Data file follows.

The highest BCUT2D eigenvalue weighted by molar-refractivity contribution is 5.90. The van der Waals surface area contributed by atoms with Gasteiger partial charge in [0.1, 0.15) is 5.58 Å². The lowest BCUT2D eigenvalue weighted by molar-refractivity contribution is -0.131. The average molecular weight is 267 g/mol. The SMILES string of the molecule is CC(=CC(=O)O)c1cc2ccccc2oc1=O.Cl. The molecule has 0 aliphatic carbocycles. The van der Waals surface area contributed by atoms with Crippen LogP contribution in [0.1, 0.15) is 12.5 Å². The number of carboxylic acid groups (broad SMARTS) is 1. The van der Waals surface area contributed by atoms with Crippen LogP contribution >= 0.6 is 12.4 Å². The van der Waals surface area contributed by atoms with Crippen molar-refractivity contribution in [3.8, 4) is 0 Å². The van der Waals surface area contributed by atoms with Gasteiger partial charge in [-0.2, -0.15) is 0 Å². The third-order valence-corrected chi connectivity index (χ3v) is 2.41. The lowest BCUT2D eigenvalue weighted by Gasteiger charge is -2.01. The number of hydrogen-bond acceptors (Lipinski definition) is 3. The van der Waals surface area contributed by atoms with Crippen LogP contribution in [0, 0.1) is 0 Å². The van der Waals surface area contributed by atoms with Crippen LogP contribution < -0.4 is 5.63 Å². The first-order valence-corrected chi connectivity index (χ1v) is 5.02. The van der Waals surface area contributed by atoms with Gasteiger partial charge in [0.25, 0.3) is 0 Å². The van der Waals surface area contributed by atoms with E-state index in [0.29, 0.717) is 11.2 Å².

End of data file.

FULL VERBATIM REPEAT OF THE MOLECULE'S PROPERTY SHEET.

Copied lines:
The highest BCUT2D eigenvalue weighted by molar-refractivity contribution is 5.90. The van der Waals surface area contributed by atoms with Gasteiger partial charge in [0.1, 0.15) is 5.58 Å². The lowest BCUT2D eigenvalue weighted by molar-refractivity contribution is -0.131. The average molecular weight is 267 g/mol. The SMILES string of the molecule is CC(=CC(=O)O)c1cc2ccccc2oc1=O.Cl. The molecule has 0 aliphatic carbocycles. The van der Waals surface area contributed by atoms with Crippen LogP contribution in [0.1, 0.15) is 12.5 Å². The number of carboxylic acid groups (broad SMARTS) is 1. The van der Waals surface area contributed by atoms with Crippen LogP contribution >= 0.6 is 12.4 Å². The van der Waals surface area contributed by atoms with Crippen molar-refractivity contribution in [3.8, 4) is 0 Å². The van der Waals surface area contributed by atoms with Gasteiger partial charge in [-0.2, -0.15) is 0 Å². The third-order valence-corrected chi connectivity index (χ3v) is 2.41. The lowest BCUT2D eigenvalue weighted by Gasteiger charge is -2.01. The number of hydrogen-bond acceptors (Lipinski definition) is 3. The van der Waals surface area contributed by atoms with Crippen LogP contribution in [0, 0.1) is 0 Å². The van der Waals surface area contributed by atoms with Crippen LogP contribution < -0.4 is 5.63 Å². The first-order valence-corrected chi connectivity index (χ1v) is 5.02. The van der Waals surface area contributed by atoms with Gasteiger partial charge in [0.25, 0.3) is 0 Å². The van der Waals surface area contributed by atoms with E-state index in [0.29, 0.717) is 11.2 Å².